It needs a multifaceted approach but they could follow the NYC example of putting a police base right in the centre of it; I believe Times Square used to be a lot worse than Picc Gardens but they largely sorted it.


Agree that the problems of any area are usually due entirely to the people who use it rather than the design. That’s the main issue here.
But whatever any new design is, you should never go back in time to something long gone. That’s an attitude that is the cause of many problems in the UK and usually made by elderly people who will be dead soon so not around to use the place anyway. We’re always looking backwards instead of forwards to the future. It’s 2021 so time for a quality, contemporay design that will set the standards for the 21st century. Ask the young people in high schools, design colleges and Universities want they want. They are the future for Manchester and the UK so they should be listened to. More trees, not flower beds where maintenance is unaffordable, use of sustainable and recycled materials. Keep the design simple and easy to maintain, with sharply defined edges between materials and colours which show up well when dry as well as wet. And a top notch innovative lighting scheme.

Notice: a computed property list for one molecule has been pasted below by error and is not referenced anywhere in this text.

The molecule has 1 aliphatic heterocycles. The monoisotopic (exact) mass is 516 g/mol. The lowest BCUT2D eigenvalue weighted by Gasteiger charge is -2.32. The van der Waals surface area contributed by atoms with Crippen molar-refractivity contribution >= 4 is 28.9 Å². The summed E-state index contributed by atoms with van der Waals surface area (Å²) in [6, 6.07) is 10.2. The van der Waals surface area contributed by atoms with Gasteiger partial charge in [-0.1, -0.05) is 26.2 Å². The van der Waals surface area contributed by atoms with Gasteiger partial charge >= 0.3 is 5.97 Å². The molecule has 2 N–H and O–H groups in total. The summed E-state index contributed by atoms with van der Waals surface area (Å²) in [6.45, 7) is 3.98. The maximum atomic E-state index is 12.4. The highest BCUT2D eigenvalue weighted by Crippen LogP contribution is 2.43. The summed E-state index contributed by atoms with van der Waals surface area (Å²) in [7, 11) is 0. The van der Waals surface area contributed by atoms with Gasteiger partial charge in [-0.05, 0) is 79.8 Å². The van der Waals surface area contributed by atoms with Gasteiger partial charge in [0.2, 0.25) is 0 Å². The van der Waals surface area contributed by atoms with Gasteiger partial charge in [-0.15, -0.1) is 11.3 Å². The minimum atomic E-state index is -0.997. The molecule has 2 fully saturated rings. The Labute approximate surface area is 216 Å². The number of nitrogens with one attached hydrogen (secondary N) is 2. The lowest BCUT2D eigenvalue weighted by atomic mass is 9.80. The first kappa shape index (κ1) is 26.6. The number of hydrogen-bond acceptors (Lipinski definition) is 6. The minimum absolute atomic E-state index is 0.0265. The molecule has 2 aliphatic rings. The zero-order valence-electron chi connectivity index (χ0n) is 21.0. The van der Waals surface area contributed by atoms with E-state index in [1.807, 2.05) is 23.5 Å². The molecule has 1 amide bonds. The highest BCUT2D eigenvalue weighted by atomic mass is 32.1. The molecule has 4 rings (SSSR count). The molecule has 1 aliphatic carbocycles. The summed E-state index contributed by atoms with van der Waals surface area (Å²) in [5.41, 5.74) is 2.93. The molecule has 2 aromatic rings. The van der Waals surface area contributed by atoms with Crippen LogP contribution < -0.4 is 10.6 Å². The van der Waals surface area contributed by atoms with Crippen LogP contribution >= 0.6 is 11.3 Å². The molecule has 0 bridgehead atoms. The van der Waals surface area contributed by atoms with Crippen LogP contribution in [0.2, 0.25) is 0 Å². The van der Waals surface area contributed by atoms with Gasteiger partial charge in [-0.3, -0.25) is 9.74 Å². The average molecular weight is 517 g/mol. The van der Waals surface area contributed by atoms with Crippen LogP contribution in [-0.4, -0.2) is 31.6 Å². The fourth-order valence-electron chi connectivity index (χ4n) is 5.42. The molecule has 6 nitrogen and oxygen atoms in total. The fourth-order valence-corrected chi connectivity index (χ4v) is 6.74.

By Mike

It is currently trying to be too many things at once and therefore failing miserably as a public space – Bus stations, tram lines and stop, fountains, grass, playground, concrete cafes, an office which should never have been built – we’re left with actually relatively little ‘square’ for the level of footfall this area sees on a daily basis. How can we expect decent commercial/leisure business at the foot of City Tower if they’re facing buses, trams and a concrete wall all day.

By Dave

Whilst I agree with some of the comments about ASB and feel that the design could be greatly improved I think that it’s naïve to think that the design alone will solve the social ills of the area. I think that we will see by even the closing of the area for redevelopment will push the unsavory characters to Back Piccadilly and China Town, which are already quite grim areas.